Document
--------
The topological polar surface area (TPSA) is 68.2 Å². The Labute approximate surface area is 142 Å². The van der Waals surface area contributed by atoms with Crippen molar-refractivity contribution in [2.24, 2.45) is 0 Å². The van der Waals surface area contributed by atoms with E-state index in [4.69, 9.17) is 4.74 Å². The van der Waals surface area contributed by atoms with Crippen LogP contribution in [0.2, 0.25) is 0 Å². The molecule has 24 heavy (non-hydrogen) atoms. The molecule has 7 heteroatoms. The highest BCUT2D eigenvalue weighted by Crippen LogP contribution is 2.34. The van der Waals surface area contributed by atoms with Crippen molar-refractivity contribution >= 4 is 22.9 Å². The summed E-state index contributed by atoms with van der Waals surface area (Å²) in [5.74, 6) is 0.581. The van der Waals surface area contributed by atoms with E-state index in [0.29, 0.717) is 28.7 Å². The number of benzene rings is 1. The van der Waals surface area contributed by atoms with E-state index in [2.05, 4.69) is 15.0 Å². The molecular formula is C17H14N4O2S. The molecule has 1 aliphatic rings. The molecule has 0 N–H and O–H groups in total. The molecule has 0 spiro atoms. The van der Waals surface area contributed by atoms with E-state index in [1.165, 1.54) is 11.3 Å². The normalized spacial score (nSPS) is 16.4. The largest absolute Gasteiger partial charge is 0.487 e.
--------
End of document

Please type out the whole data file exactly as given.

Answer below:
The topological polar surface area (TPSA) is 68.2 Å². The Labute approximate surface area is 142 Å². The van der Waals surface area contributed by atoms with Crippen molar-refractivity contribution in [2.24, 2.45) is 0 Å². The van der Waals surface area contributed by atoms with E-state index in [4.69, 9.17) is 4.74 Å². The van der Waals surface area contributed by atoms with Crippen LogP contribution in [0.2, 0.25) is 0 Å². The molecule has 24 heavy (non-hydrogen) atoms. The molecule has 7 heteroatoms. The highest BCUT2D eigenvalue weighted by Crippen LogP contribution is 2.34. The van der Waals surface area contributed by atoms with Crippen molar-refractivity contribution >= 4 is 22.9 Å². The summed E-state index contributed by atoms with van der Waals surface area (Å²) in [5.74, 6) is 0.581. The van der Waals surface area contributed by atoms with E-state index in [0.29, 0.717) is 28.7 Å². The number of benzene rings is 1. The van der Waals surface area contributed by atoms with E-state index in [2.05, 4.69) is 15.0 Å². The molecular formula is C17H14N4O2S. The molecule has 1 aliphatic rings. The molecule has 0 N–H and O–H groups in total. The molecule has 0 spiro atoms. The van der Waals surface area contributed by atoms with E-state index in [1.165, 1.54) is 11.3 Å². The normalized spacial score (nSPS) is 16.4. The largest absolute Gasteiger partial charge is 0.487 e.